What’s good for the corn belt and politicians isn’t necessarily good for New Mexico and other parts of the country.

Big government, i.e. the Environmental Protection Agency, has denied some states waivers from a renewable fuels law that requires that 13.2 billion gallons of ethanol be produced by this year and 15 billion gallons be produced by 2015.

Midwest farmers enjoy billions of dollars in subsidies to grow corn that is used to produce ethanol for fuel. But removing corn from the food stream, both for livestock and humans, has driven up the price of feed and food products that contain corn — while creating its own pollution problems.

This year’s drought has made the situation worse for poultry, hog and cattle farmers and ranchers. Not only does ethanol take fertile land out of food production, it takes a lot of water to produce it.

In addition to Gov. Susana Martinez, the governors of Arkansas, North Carolina, Georgia, Texas, Virginia, Maryland, Delaware, Utah and Wyoming have asked for the waiver. So did members of Congress and a coalition of farm groups and other industries that oppose increased ethanol production.

“(Martinez) is disappointed the EPA denied the waiver at a time when ranchers and livestock producers are already facing record-high prices for the cost of doing business,” a statement from the governor’s office said. “Unfortunately, the EPA’s decision also passes on increased costs to New Mexico families, who could see a higher grocery bill as a result.”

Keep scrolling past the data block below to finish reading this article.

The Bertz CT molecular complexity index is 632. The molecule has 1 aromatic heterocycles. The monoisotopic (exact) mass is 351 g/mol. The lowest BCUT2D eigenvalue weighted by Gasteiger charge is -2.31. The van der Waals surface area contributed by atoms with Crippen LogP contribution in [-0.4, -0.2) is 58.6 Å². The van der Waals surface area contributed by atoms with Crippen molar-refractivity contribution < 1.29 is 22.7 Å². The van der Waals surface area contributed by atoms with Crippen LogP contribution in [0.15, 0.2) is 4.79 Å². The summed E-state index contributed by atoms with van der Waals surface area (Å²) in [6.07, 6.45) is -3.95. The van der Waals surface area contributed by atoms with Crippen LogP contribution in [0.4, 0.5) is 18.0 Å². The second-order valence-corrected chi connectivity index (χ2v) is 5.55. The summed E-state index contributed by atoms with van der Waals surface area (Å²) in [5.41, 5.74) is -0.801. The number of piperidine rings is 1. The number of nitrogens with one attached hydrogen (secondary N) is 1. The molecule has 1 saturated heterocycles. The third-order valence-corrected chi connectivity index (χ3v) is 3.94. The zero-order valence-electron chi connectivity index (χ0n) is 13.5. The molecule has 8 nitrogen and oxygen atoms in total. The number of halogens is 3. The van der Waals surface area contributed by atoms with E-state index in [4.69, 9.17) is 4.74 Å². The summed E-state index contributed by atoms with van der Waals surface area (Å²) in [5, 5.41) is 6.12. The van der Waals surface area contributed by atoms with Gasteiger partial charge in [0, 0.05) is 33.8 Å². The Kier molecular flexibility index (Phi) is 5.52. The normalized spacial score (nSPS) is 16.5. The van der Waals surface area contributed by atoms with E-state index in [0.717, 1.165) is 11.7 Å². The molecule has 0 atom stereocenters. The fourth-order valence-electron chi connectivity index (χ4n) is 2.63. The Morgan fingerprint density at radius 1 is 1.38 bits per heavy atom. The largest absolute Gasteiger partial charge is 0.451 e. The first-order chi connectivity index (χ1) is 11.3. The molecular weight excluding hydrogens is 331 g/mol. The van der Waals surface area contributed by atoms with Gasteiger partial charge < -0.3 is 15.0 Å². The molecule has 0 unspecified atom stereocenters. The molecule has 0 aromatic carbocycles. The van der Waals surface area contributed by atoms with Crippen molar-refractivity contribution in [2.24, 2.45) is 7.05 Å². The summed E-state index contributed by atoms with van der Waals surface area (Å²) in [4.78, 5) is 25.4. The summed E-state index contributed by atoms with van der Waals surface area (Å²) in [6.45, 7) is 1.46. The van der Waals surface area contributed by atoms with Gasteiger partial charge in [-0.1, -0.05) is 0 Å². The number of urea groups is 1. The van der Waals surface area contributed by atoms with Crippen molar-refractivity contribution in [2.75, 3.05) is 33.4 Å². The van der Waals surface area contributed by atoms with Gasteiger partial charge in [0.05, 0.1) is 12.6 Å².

Ethanol subsidies haven’t proven to be good for Americans overall, even though they please Midwest farmers who keep sending ethanol supporters back to Congress to keep the subsidies coming.

Against a backdrop of booming U.S. oil and natural gas production, Washington lawmakers should take a hard look at whether the ethanol political payoff is the best use of borrowed money from China.

Meanwhile, the EPA should reconsider its poor decision on the ethanol waivers.

This editorial first appeared in the Albuquerque Journal. It was written by members of the editorial board and is unsigned as it represents the opinion of the newspaper rather than the writers.

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